I’ve met a lot of “Jesuses” in my time. They were preached and modeled for me at home, at church and at religious school. Each Jesus was a little bit different from the other Jesuses.
But when I read the Gospels, I meet yet another Jesus. One who says, “My yoke is easy and my burden is light.”
Ha! You gotta be joking me.
No one ever introduced me to Him.
Baby Jesus, Meek and Mild
This is the Jesus most often preached. This Jesus is nice. He’s just nice, nice, nice, nice, nice, nice, nice! He can’t say “boo” to a goose. He never hurts anyone’s feelings. He never says “no.” He never sets a boundary. He never gets angry. He is codependence on steroids. He’s depicted as a perpetual baby (diaperless which is pretty scary) in Mary’s lap and inexplicably, always pale, sickly and Gentile. (C’mon! Jesus was Jewish, “the son of David.”)
And, supposedly, we’re supposed to model ourselves on Baby Jesus Meek and Mild. Do everything for everyone, regardless of the cost to ourselves. Never say “You did me wrong” or “Don’t you dare project onto me!” or “No” or “Sorry, I’m too tired” or “That’s your responsibility. Not mine.”
About three years ago, a cult member sat in my car and said confidently, “We know we’re not supposed to get angry. Getting angry is wrong.”
Softly, I began, “But Jesus…”
She steam-rollered on, interrupting me, rudely shutting me down in my own vehicle. (She later turned out to be a narcissist and sent me a poem so horrible I labeled it “Abusers Favorite Poem.”)
I was going to say, “But Jesus got angry. And if it’s okay for Him, then it’s okay for us because He was perfect.” What other emotion could possible inspire him to make a whip from cords and physically drive the money-changers from the Temple? And that’s when he wasn’t using scintillating logic to trap the Über-Righteous Religious Leaders of the Day in their own trickery and hypocrisy. That wasn’t very nice!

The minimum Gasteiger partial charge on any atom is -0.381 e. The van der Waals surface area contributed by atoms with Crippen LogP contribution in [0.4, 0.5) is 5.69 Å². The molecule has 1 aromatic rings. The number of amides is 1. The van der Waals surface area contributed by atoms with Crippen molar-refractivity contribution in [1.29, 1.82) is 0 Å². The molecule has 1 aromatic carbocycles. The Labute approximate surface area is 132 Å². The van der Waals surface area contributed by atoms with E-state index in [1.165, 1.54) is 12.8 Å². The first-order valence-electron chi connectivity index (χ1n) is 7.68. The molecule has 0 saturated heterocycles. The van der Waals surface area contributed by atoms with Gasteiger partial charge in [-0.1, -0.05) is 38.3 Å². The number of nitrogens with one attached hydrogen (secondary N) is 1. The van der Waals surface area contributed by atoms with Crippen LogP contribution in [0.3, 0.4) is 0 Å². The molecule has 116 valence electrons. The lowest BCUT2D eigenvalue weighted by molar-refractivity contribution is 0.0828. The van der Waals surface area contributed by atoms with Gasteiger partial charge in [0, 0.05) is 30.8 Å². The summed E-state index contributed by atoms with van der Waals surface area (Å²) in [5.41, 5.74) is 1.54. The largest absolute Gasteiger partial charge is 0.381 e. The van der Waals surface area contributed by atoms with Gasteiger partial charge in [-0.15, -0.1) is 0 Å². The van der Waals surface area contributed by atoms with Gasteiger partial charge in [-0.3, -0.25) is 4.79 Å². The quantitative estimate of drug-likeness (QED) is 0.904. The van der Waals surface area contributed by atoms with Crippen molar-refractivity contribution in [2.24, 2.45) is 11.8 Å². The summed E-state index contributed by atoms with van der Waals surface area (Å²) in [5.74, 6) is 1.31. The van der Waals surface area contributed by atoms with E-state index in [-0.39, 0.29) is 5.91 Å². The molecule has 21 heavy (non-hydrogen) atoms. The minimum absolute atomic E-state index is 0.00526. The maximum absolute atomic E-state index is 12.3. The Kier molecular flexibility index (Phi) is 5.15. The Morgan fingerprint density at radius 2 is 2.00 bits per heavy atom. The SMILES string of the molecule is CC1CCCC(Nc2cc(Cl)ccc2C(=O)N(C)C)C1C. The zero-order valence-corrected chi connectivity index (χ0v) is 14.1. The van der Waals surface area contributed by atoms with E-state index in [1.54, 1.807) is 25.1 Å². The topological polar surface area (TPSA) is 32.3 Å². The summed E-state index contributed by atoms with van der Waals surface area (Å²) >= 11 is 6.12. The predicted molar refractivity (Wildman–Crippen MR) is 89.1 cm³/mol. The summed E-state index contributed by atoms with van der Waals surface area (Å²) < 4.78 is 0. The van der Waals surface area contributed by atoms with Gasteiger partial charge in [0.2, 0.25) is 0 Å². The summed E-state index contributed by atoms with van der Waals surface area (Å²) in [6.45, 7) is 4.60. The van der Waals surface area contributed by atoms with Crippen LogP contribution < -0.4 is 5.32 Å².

Hardly Baby Jesus Meek and Mild!
Upon doing some research into cults and the Westboro Baptist Church yesterday, I stumbled upon one of their notorious picketing signs. It was pretty broad minded. It simply said, “God Hates You.”
And just like that, it was January 2018 and I had my head in my hands. “God hates me!” I semi-screamed at my husband.
“He doesn’t hate you,” he spluttered back indignantly, even disgustedly.
Well, you coulda’ fooled me. Oh, I’m blessed beyond measure and (most) of my prayers are answered. But I never saw God as a Loving Father who would dandle me on his knee and forgive my human faults and foibles and failings. A Father who delighted in me as his creation.
No, I saw him as an Angry Father. One who enjoyed staring disapprovingly and condescendingly down yards and yards of nose to focus on my sins of commission, sins of omission, sins of thought and sins of deed. An Angry Father who did not hear the voices and prayers of anyone who wasn’t born again. That’s what my Earthly Father told me. “God doesn’t hear them if they’re not Christians.” He also told me “I believe homosexuals are demon possessed.” (I didn’t, I couldn’t, believe either of those things.)
But if that God/Jesus is true, then why did sinners flock to Him in the Gospels, hanging on his robe, his every word? They delighted to be with Him. Couldn’t get enough of Him.
Hardly an I-Hate-Everyone Jesus.
The Burdening Jesus
It’s not enough. It will never be enough. It’s not enough to care for our own families and try to keep our souls humble and devout. Oh no! In a mind-numbing collection of church clichés, we also have to be “on fire for Jesus” and “sold out to Jesus” and have “the joy of the Lord” and have utter eternal assurance that we’re going to Heaven. We have to be “filled with the Spirit” and claim “God spoke to me.” Oh yes…lest I forget…we’re supposed to have a “vision” and a “Purpose-Driven Life” (which, btw, earned Rick Warrens a net worth of $25 million.) And tithe 10% of our gross income (at least!) and “throw our bread upon the waters.”